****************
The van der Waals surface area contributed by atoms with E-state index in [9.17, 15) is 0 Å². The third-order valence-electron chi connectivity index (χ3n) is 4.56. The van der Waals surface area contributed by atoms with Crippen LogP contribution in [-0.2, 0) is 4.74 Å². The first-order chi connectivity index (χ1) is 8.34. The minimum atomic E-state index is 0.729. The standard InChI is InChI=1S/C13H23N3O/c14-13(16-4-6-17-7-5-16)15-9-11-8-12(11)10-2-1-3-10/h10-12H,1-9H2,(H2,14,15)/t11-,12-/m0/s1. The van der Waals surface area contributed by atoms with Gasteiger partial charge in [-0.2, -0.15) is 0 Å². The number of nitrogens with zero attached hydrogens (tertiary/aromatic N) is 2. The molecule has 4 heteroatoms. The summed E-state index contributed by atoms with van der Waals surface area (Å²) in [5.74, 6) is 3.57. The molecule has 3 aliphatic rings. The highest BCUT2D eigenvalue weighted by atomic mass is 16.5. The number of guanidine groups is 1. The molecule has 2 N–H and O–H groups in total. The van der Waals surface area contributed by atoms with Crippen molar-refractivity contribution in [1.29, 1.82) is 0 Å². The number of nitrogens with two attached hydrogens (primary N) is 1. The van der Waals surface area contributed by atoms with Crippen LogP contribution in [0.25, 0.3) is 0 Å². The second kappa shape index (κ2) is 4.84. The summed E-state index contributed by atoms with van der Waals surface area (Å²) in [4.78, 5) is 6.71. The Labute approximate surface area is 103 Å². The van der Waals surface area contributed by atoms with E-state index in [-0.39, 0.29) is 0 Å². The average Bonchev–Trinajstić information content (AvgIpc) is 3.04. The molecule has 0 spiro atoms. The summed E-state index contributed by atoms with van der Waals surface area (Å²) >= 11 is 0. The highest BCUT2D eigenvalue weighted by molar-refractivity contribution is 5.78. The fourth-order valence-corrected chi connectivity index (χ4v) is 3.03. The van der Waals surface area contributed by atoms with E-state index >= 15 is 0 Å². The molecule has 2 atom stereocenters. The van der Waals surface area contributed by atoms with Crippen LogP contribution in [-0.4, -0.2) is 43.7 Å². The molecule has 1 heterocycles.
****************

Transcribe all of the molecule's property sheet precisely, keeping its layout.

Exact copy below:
The van der Waals surface area contributed by atoms with E-state index in [9.17, 15) is 0 Å². The third-order valence-electron chi connectivity index (χ3n) is 4.56. The van der Waals surface area contributed by atoms with Crippen LogP contribution in [-0.2, 0) is 4.74 Å². The first-order chi connectivity index (χ1) is 8.34. The minimum atomic E-state index is 0.729. The standard InChI is InChI=1S/C13H23N3O/c14-13(16-4-6-17-7-5-16)15-9-11-8-12(11)10-2-1-3-10/h10-12H,1-9H2,(H2,14,15)/t11-,12-/m0/s1. The van der Waals surface area contributed by atoms with Gasteiger partial charge in [-0.2, -0.15) is 0 Å². The number of nitrogens with zero attached hydrogens (tertiary/aromatic N) is 2. The molecule has 4 heteroatoms. The summed E-state index contributed by atoms with van der Waals surface area (Å²) in [5.74, 6) is 3.57. The molecule has 3 aliphatic rings. The highest BCUT2D eigenvalue weighted by atomic mass is 16.5. The number of guanidine groups is 1. The molecule has 2 N–H and O–H groups in total. The van der Waals surface area contributed by atoms with Crippen molar-refractivity contribution in [1.29, 1.82) is 0 Å². The number of nitrogens with two attached hydrogens (primary N) is 1. The van der Waals surface area contributed by atoms with Crippen LogP contribution in [0.25, 0.3) is 0 Å². The second kappa shape index (κ2) is 4.84. The summed E-state index contributed by atoms with van der Waals surface area (Å²) in [4.78, 5) is 6.71. The Labute approximate surface area is 103 Å². The van der Waals surface area contributed by atoms with E-state index in [-0.39, 0.29) is 0 Å². The average Bonchev–Trinajstić information content (AvgIpc) is 3.04. The molecule has 0 spiro atoms. The summed E-state index contributed by atoms with van der Waals surface area (Å²) >= 11 is 0. The highest BCUT2D eigenvalue weighted by molar-refractivity contribution is 5.78. The fourth-order valence-corrected chi connectivity index (χ4v) is 3.03. The van der Waals surface area contributed by atoms with E-state index >= 15 is 0 Å². The molecule has 2 atom stereocenters. The van der Waals surface area contributed by atoms with Crippen LogP contribution in [-0.4, -0.2) is 43.7 Å². The molecule has 1 heterocycles.